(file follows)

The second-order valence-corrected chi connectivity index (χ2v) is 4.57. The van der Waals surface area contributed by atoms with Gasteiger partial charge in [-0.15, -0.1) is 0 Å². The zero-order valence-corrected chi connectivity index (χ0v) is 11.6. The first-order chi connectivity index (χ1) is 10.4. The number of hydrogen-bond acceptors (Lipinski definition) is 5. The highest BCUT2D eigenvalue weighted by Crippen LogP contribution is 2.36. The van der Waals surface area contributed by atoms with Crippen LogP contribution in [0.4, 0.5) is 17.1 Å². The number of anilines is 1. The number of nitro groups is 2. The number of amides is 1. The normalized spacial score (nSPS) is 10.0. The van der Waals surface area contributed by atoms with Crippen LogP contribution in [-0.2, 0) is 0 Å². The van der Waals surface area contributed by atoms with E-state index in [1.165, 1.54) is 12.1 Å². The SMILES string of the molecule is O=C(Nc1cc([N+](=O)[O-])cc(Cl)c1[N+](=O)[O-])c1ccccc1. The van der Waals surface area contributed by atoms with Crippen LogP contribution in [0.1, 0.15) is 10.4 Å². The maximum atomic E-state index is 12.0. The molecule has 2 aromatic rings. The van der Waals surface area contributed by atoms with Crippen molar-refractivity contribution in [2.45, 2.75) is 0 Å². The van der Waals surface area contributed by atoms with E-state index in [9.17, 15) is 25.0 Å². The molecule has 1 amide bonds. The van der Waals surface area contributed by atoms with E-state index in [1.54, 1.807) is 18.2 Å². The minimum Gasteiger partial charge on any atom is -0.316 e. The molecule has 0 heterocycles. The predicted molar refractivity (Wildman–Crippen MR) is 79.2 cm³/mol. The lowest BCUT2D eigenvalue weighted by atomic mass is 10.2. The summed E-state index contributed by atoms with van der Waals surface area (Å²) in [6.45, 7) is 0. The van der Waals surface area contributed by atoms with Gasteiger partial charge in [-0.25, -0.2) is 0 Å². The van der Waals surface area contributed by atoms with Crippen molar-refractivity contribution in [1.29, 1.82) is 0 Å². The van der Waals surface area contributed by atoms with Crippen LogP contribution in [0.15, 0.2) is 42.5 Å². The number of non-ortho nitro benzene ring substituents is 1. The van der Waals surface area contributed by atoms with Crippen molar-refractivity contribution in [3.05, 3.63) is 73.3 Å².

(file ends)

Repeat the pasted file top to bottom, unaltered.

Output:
The second-order valence-corrected chi connectivity index (χ2v) is 4.57. The van der Waals surface area contributed by atoms with Gasteiger partial charge in [-0.15, -0.1) is 0 Å². The zero-order valence-corrected chi connectivity index (χ0v) is 11.6. The first-order chi connectivity index (χ1) is 10.4. The number of hydrogen-bond acceptors (Lipinski definition) is 5. The highest BCUT2D eigenvalue weighted by Crippen LogP contribution is 2.36. The van der Waals surface area contributed by atoms with Crippen LogP contribution in [0.4, 0.5) is 17.1 Å². The number of anilines is 1. The number of nitro groups is 2. The number of amides is 1. The normalized spacial score (nSPS) is 10.0. The van der Waals surface area contributed by atoms with Crippen LogP contribution in [-0.2, 0) is 0 Å². The van der Waals surface area contributed by atoms with E-state index in [1.165, 1.54) is 12.1 Å². The SMILES string of the molecule is O=C(Nc1cc([N+](=O)[O-])cc(Cl)c1[N+](=O)[O-])c1ccccc1. The van der Waals surface area contributed by atoms with Crippen LogP contribution in [0.1, 0.15) is 10.4 Å². The maximum atomic E-state index is 12.0. The molecule has 2 aromatic rings. The van der Waals surface area contributed by atoms with Crippen molar-refractivity contribution in [2.45, 2.75) is 0 Å². The van der Waals surface area contributed by atoms with E-state index in [9.17, 15) is 25.0 Å². The molecule has 1 amide bonds. The van der Waals surface area contributed by atoms with E-state index in [1.54, 1.807) is 18.2 Å². The minimum Gasteiger partial charge on any atom is -0.316 e. The molecule has 0 heterocycles. The predicted molar refractivity (Wildman–Crippen MR) is 79.2 cm³/mol. The lowest BCUT2D eigenvalue weighted by atomic mass is 10.2. The summed E-state index contributed by atoms with van der Waals surface area (Å²) in [6.45, 7) is 0. The van der Waals surface area contributed by atoms with Gasteiger partial charge in [-0.25, -0.2) is 0 Å². The van der Waals surface area contributed by atoms with Crippen molar-refractivity contribution in [1.29, 1.82) is 0 Å². The van der Waals surface area contributed by atoms with Crippen LogP contribution in [0.15, 0.2) is 42.5 Å². The number of non-ortho nitro benzene ring substituents is 1. The van der Waals surface area contributed by atoms with Crippen molar-refractivity contribution in [3.05, 3.63) is 73.3 Å².